Does Russian River need any introduction? RRBC is well known for their infamous Pliny the Elder IIPA (Double IPA? What are we calling them now?) and their stunning sours. Half the line up in the taproom is Belgian/sour while the others are a mix of hoppy beers and various American beer styles. I found good stuff to enjoy on both sides of the menu. Let me get this one out of the way: I tried Pliny but it wasn't one of my favorites. I'm not big on IPAs and even less on double IPAs. I can appreciate the hype. It's Simcoe and Columbus on overload and that's an interesting earthy/dank combination. Not my favorite though. I preferred Blind Pig, which is more citrus-forward. Anyway, these were my favorites:

  • Janet's Brown: I know, the recipe is everywhere and it seems like everybody but me has brewed it. Clones continue to win awards because it's an excellent beer. Complex chocolaty malt meets an interesting mix of Northern Brewer's pine/mint and cascade's grapefruit. 
  • Defenestration: A hoppy Belgian blonde. Unmistakable Belgian yeast esters mixed with fruity hops. An interesting fruit salad with a refreshing hop herbalness.
  • Rejection: A Belgian black ale. It's their Valentine's Day beer. Smooth with fruity esters and dark chocolate malt profile. 
  • Sanctification: Sanctification is billed as a 100% brett fermentation beer, although that's not entirely true. It's fermented with brett B, C, L plus 30% of the pitch is their house culture (the funky bunch) that adds more brett plus lacto and pedio. It's citrus and funk with a little sourness. It's the mildest of the sour beers from Russian River but the flavor profile is complex.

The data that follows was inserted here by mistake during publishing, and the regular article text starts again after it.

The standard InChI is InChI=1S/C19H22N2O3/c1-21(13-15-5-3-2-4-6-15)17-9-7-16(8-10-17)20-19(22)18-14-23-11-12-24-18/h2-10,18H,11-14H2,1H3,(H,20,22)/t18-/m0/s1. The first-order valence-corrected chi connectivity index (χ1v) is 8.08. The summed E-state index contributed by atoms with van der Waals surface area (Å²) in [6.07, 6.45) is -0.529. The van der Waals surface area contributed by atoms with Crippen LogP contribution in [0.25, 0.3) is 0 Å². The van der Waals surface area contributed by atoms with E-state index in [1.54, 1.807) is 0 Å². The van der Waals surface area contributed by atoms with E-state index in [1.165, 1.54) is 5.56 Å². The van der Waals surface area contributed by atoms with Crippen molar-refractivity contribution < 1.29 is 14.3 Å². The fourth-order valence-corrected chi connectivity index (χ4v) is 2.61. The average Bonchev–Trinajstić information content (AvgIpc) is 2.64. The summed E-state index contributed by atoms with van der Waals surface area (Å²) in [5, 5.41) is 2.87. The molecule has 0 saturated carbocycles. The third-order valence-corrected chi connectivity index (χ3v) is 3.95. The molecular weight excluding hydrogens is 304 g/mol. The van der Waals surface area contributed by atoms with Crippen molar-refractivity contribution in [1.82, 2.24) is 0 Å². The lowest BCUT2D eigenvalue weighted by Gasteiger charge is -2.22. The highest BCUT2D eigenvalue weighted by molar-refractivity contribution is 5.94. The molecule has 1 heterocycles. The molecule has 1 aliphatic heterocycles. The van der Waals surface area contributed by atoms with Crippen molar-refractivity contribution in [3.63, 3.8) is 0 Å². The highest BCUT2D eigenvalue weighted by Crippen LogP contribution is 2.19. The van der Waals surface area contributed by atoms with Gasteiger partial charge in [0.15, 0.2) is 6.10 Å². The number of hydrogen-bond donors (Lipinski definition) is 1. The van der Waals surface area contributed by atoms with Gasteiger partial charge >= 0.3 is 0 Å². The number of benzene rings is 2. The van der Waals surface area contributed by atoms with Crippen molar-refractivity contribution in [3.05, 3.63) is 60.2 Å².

• Consecration: A dark ale soured in Cabernet Sauvignon barrels with currants. It has a sharp acidity and a flavor profile full of spice, chocolate, red wine, currant, funk, tobacco and a hint of leather. 
  • Supplication: The winner of the night, a brown ale soured in Pinot Noir barrels with sour cherries. The cherries are assertive and rounded out by the fruity Pinot flavor. The caramel malt survives in the background while lots of brett funk fills the void between the two. Delicious stuff.
Here's a few pictures of the barrels and the brewhouse to close out the adventure. Good times at all places. After this trip  I will be stuck at home for a while so I will return to posting about homebrewing. It's good, we are developing too much of a backlog of beer in the house so this will give us some opportunities to drink down the supply.